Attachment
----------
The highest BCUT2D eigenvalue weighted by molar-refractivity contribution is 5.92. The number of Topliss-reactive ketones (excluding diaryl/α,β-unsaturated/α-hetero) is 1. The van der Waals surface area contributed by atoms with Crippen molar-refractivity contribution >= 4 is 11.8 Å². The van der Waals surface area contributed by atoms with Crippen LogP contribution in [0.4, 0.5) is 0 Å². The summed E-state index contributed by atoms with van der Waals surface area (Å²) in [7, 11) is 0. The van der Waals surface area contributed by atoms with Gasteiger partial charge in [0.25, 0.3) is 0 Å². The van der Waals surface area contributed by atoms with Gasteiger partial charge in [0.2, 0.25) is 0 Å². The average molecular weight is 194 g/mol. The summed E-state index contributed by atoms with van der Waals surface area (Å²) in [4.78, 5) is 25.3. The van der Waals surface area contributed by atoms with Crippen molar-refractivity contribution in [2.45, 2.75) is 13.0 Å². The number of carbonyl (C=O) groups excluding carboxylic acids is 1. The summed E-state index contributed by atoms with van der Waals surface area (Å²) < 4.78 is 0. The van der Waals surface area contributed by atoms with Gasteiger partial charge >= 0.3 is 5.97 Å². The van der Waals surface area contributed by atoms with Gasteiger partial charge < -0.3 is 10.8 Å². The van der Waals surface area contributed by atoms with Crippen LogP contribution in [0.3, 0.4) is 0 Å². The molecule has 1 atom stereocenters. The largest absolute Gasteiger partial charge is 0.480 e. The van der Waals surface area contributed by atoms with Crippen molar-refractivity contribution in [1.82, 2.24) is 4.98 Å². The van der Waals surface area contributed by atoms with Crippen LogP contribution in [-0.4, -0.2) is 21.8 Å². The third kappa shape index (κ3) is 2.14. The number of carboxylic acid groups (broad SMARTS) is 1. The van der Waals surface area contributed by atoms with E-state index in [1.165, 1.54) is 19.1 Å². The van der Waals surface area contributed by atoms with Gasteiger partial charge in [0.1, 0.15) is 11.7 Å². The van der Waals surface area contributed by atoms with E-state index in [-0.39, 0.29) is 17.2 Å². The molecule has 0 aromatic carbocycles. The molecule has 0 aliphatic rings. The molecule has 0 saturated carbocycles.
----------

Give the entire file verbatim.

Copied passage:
The highest BCUT2D eigenvalue weighted by molar-refractivity contribution is 5.92. The number of Topliss-reactive ketones (excluding diaryl/α,β-unsaturated/α-hetero) is 1. The van der Waals surface area contributed by atoms with Crippen molar-refractivity contribution >= 4 is 11.8 Å². The van der Waals surface area contributed by atoms with Crippen LogP contribution in [0.4, 0.5) is 0 Å². The summed E-state index contributed by atoms with van der Waals surface area (Å²) in [7, 11) is 0. The van der Waals surface area contributed by atoms with Gasteiger partial charge in [0.25, 0.3) is 0 Å². The van der Waals surface area contributed by atoms with Gasteiger partial charge in [0.2, 0.25) is 0 Å². The average molecular weight is 194 g/mol. The summed E-state index contributed by atoms with van der Waals surface area (Å²) in [4.78, 5) is 25.3. The van der Waals surface area contributed by atoms with Crippen molar-refractivity contribution in [2.45, 2.75) is 13.0 Å². The number of carbonyl (C=O) groups excluding carboxylic acids is 1. The summed E-state index contributed by atoms with van der Waals surface area (Å²) < 4.78 is 0. The van der Waals surface area contributed by atoms with Gasteiger partial charge >= 0.3 is 5.97 Å². The van der Waals surface area contributed by atoms with Gasteiger partial charge < -0.3 is 10.8 Å². The van der Waals surface area contributed by atoms with Crippen LogP contribution in [0.3, 0.4) is 0 Å². The molecule has 1 atom stereocenters. The largest absolute Gasteiger partial charge is 0.480 e. The van der Waals surface area contributed by atoms with Crippen molar-refractivity contribution in [1.82, 2.24) is 4.98 Å². The van der Waals surface area contributed by atoms with Crippen LogP contribution in [-0.4, -0.2) is 21.8 Å². The third kappa shape index (κ3) is 2.14. The number of carboxylic acid groups (broad SMARTS) is 1. The van der Waals surface area contributed by atoms with E-state index in [1.165, 1.54) is 19.1 Å². The van der Waals surface area contributed by atoms with Gasteiger partial charge in [0.1, 0.15) is 11.7 Å². The van der Waals surface area contributed by atoms with E-state index in [-0.39, 0.29) is 17.2 Å². The molecule has 0 aromatic carbocycles. The molecule has 0 aliphatic rings. The molecule has 0 saturated carbocycles.